I’ve just finished reading John Doerr’s book, Measure What Matters: OKRs - The Simple Idea that Drives 10x Growth, and it is full of really practical goal-setting tips and great stories from real companies like Intel, Google, and even a few smaller companies. What struck me throughout the book, though, is that the companies in many of these stories rely on spreadsheets, documents saved in company intranets, or even Post-it Notes hung up in their offices (and in one story, by the toilet) for communicating the goals. Using a spreadsheet or paper-based process for OKRs is like parking your Ferrari on a busy street under a tree on garbage day. Why would you risk ruining something so beautiful as a well-written goal with poor communication and accountability?
Let me back up a little bit…for those of you who don’t know, OKRs are Objectives and Key Results, and it is a term that refers to a collaborative goal-setting process for companies, teams and individuals. Doerr defines an Objective as “WHAT is to be achieved, no more and no less. By definition, objectives should be significant, concrete, action oriented, and (ideally) inspirational.” Clear objectives are key to successful execution, and they can be set on any time horizon; you can have an objective for 3-5 years (what we’d call a Winning Move), for one year (what we’d call an Annual Initiative) or for a quarter (what we’d call a Priority). Each objective should have associated Key Results, which “benchmark and monitor HOW we get to the objective. Effective OKRs are specific and time-bound, aggressive yet realistic. Most of all, they are measurable and verifiable.” Key Results are typically numbers or KPIs, and they are on the quarterly time horizon.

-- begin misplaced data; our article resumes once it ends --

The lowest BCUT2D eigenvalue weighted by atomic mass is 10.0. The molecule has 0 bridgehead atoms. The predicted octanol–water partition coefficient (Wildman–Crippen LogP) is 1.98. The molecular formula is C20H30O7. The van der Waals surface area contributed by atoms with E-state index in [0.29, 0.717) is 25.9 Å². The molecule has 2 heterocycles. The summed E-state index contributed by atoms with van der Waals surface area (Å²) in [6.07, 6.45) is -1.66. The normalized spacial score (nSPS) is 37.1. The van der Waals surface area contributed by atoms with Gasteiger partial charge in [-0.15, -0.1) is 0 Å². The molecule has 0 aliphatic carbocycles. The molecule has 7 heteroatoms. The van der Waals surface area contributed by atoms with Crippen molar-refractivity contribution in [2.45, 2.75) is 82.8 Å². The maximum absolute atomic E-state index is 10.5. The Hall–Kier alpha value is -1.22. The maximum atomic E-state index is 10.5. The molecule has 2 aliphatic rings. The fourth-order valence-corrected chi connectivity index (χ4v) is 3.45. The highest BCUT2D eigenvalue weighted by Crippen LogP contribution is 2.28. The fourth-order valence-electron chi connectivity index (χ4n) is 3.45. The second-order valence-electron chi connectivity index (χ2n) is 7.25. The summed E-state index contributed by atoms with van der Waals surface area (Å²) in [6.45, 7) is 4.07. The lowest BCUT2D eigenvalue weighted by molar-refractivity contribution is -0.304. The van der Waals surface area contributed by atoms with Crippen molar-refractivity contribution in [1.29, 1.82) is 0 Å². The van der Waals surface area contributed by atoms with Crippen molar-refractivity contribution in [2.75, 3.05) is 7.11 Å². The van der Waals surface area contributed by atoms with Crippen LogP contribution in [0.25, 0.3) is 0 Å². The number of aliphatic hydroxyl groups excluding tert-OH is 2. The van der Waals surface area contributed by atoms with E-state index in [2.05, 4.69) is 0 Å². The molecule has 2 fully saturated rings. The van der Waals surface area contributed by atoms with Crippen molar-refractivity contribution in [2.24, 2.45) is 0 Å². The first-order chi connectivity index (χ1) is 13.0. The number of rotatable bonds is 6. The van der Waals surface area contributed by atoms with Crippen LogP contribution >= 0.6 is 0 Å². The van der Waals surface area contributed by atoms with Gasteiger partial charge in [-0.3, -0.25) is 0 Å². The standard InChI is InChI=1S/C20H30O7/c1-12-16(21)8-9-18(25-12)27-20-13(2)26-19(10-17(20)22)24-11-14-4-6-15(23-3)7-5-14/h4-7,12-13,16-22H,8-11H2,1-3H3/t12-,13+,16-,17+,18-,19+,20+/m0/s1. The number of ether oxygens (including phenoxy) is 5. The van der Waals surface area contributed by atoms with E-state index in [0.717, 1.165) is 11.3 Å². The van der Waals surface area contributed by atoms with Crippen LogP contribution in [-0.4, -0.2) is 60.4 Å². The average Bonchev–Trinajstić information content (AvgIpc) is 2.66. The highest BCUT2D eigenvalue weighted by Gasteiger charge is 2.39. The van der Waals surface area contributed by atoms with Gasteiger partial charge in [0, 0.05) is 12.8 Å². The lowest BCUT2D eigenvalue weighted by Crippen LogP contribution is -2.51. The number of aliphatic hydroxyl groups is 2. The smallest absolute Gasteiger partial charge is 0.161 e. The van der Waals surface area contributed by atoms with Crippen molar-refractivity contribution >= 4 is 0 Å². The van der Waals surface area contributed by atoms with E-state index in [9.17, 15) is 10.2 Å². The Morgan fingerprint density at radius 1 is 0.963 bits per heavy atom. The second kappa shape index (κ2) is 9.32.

Here’s a simple example of an OKR from chapter 5 of Doerr’s book:
Objective: Support Company Hiring
- Hire 1 director of finance and operations (talk to at least 3 candidates)
- Source 1 product marketing manager (meet with 5 candidates this quarter)
- Source 1 product manager (meet with 5 candidates this quarter)
It’s not hard to see how the specific and measurable results would increase the likelihood of achieving the objective. According to Doerr, there are four OKR “superpowers” that he learned from Andy Grove, “father of OKRs:” focus and commitment to priorities, alignment and connection for teamwork, tracking for accountability, and stretching for amazing. Doerr’s process involves setting OKRs for the company, for teams, and for individuals; sharing those goals; and linking them up for alignment. After you’ve gone through the effort of creating these well-written, company-wide and personal goals to focus, align, and stretch the team, the worst thing you could do is bury them in some spreadsheet.
Executing a goal involves more than just writing it down and dusting it off quarterly when you meet with your manager for a performance review. Bring your OKRs to life by tracking your progress weekly, collaborating with your team when you are not on track for success, and adjusting in real-time. If you are using OKRs in your company, you need a platform to communicate and execute them successfully.
Our Rhythm software is the ideal solution for companies using OKRs. In Rhythm, you can measure the progress toward Objectives and Key Results every week, keeping them front and center for everyone in the company. You can link company, team, and individual OKRs together to create a visual map of how the work relates, and you can break down silos and manage cross-functional work effortlessly. Best of all, Rhythm situates your OKRs in context by allowing you to see how they drive your company’s strategy. They aren’t just goals for the sake of having goals; you can see how they support your BHAG, your Core Purpose and Core Values. Using Rhythm as an OKR tool keeps the strategic relevance of your goals front and center.
Perhaps the biggest reason you shouldn’t use a spreadsheet to track OKRs is that it isn’t actionable or sustainable. As your company grows, your spreadsheet would have thousands of goals and couldn’t possibly be effective. It would likely be out of date by the time your teams finished putting the data in each quarter. To bring the OKRs to life, you need a system to execute them. You need Rhythm.
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